All persons entering Montserrat are required to pay the requisite fees for the COVID-19 test(s), where applicable.   Additionally, antigen tests have been added to the list of COVID-19 tests accepted for entry into Montserrat; the other two are RNA and PCR. However, antibody tests are not accepted.

Persons who enter Montserrat under the current order will not be allowed to switch to the new order S.R.O 19 of 2022.

Protocols for Children  

The new SRO also makes amendments to regulations pertaining to children.  Under the new order, if a child under the age of 18 enters Montserrat, the child will be treated like the adult who accompanied the child when entering the island.  Additionally, a child two years and under is not required to take a COVID-19 test.

Protocols-Bus drivers and taxi operators

As it relates to bus drivers and taxi operators, the new order stipulates that the owner or driver of a bus or taxi shall place or cause to be placed a hand hygiene station in a conspicuous (visible) place at the entrance of the bus or taxi.  The owner or driver must also mandate that passengers use the hand hygiene station before entering the bus or taxi; ensure regular refilling of containers or regular refilling and maintenance of the equipment at the hand hygiene station and ensure that a passenger wears a face covering in a bus or taxi.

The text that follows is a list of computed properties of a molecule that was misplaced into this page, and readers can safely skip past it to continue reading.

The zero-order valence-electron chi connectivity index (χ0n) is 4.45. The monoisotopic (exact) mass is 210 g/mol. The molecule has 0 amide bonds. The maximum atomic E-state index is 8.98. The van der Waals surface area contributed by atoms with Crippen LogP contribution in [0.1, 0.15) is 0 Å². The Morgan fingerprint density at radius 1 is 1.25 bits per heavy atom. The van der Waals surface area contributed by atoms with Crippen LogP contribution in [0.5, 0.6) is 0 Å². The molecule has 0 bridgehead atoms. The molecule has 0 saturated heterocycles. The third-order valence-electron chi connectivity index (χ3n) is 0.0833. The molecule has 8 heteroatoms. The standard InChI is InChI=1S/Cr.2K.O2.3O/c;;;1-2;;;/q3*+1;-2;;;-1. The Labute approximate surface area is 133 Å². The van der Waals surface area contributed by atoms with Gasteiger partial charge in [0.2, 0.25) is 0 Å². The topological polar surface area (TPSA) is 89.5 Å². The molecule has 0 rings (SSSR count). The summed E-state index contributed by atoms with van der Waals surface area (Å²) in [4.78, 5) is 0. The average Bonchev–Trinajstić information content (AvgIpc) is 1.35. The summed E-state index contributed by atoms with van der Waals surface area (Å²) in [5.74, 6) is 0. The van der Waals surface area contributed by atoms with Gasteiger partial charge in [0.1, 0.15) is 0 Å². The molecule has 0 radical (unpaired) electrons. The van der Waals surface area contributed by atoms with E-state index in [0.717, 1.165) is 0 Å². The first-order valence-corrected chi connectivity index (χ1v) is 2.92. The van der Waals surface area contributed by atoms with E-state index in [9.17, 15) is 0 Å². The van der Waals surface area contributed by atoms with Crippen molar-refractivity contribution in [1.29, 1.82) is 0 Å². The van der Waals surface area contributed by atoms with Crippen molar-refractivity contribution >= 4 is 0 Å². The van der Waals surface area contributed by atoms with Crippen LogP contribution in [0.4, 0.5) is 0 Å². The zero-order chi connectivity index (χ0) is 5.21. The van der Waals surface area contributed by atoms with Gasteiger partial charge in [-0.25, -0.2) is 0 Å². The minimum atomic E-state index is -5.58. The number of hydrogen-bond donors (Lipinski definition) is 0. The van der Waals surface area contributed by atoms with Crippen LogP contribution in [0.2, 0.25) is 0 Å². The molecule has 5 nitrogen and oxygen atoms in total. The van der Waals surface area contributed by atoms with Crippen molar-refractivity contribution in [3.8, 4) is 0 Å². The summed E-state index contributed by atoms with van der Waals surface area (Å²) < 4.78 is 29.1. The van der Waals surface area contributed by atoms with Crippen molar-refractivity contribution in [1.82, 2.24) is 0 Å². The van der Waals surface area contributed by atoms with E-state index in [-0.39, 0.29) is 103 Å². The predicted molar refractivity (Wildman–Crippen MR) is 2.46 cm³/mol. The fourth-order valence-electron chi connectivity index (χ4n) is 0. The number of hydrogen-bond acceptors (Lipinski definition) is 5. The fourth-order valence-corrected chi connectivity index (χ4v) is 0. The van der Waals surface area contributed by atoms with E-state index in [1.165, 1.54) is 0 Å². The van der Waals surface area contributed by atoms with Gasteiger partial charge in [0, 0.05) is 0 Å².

Under the new SRO, face-coverings are still mandatory in public places, hand hygiene stations are still mandatory at the entrance of public and private buildings; restrictions on visitations to a patient in the hospital, a residential care facility, and a detainee in prison remain in place, except with permission or prior approval from the Heads of these institutions.

Previously established protocols for the operation of business establishments such as bars, restaurants, religious establishments, hair salons, spas, and other similar businesses, gyms, and sports clubs are no longer in place.

S.R.O 19 of 2022 will expire on Wednesday, August 31, 2022, at 5:00 a.m.

S.R.O 19 of 2022 is available on the Government website, under the Attorney General’s page. The S.R.O. can be accessed at the following direct link:  

Public Health (COVID-19 Suppression) (No.3) Order (

Additionally, please note the date of effect for S.R.O 19 of 2022 was amended in S.R.O 22 of 2022.  A link to the amendment order is provided below:

Public Health (Covid-19 Suppression) (No. 3) (Amendment) Order (

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Consultancy to Develop a Three (3)- Year Operational Plan and Deliver Training in Governance and Cooperative Management for the St. Lucia Honey- Bee City Cluster

Consultancy to Develop a Three (3)- Year Operational Plan and Deliver Training in Governance and Cooperative Management for the St. Lucia Honey- Bee City Cluster


Selection Method: Individual Consultant-Simplified Competitive Process

Country: St. Lucia
Sector: IFD/CTI-Competitiveness, Technology and Innovation Division
Funding – TC #: ATN/CO-17772-RG
Project #: RG-T3519
TC name: Experiential Learning of Cluster Development Best Practices in Small and Vulnerable Countries

Click here to review TC document

Description of Services: